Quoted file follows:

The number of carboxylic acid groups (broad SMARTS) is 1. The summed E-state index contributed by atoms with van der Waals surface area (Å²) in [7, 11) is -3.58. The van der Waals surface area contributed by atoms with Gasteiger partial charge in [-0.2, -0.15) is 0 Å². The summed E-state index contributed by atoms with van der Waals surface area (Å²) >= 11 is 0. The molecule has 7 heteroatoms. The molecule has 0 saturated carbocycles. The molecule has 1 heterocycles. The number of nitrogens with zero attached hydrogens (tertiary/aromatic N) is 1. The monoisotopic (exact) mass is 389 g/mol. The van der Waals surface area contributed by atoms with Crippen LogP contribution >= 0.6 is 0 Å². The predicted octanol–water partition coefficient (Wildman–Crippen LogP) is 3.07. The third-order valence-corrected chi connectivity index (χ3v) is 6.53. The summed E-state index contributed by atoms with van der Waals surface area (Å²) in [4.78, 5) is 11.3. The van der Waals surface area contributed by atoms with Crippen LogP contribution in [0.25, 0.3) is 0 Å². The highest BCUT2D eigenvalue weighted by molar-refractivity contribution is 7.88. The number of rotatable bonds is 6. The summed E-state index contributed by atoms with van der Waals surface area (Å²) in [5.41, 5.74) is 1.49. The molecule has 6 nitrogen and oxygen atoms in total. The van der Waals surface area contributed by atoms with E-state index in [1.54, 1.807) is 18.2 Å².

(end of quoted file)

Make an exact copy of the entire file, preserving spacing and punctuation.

The number of carboxylic acid groups (broad SMARTS) is 1. The summed E-state index contributed by atoms with van der Waals surface area (Å²) in [7, 11) is -3.58. The van der Waals surface area contributed by atoms with Gasteiger partial charge in [-0.2, -0.15) is 0 Å². The summed E-state index contributed by atoms with van der Waals surface area (Å²) >= 11 is 0. The molecule has 7 heteroatoms. The molecule has 0 saturated carbocycles. The molecule has 1 heterocycles. The number of nitrogens with zero attached hydrogens (tertiary/aromatic N) is 1. The monoisotopic (exact) mass is 389 g/mol. The van der Waals surface area contributed by atoms with Crippen LogP contribution >= 0.6 is 0 Å². The predicted octanol–water partition coefficient (Wildman–Crippen LogP) is 3.07. The third-order valence-corrected chi connectivity index (χ3v) is 6.53. The summed E-state index contributed by atoms with van der Waals surface area (Å²) in [4.78, 5) is 11.3. The van der Waals surface area contributed by atoms with Crippen LogP contribution in [0.25, 0.3) is 0 Å². The highest BCUT2D eigenvalue weighted by molar-refractivity contribution is 7.88. The number of rotatable bonds is 6. The summed E-state index contributed by atoms with van der Waals surface area (Å²) in [5.41, 5.74) is 1.49. The molecule has 6 nitrogen and oxygen atoms in total. The van der Waals surface area contributed by atoms with E-state index in [1.54, 1.807) is 18.2 Å².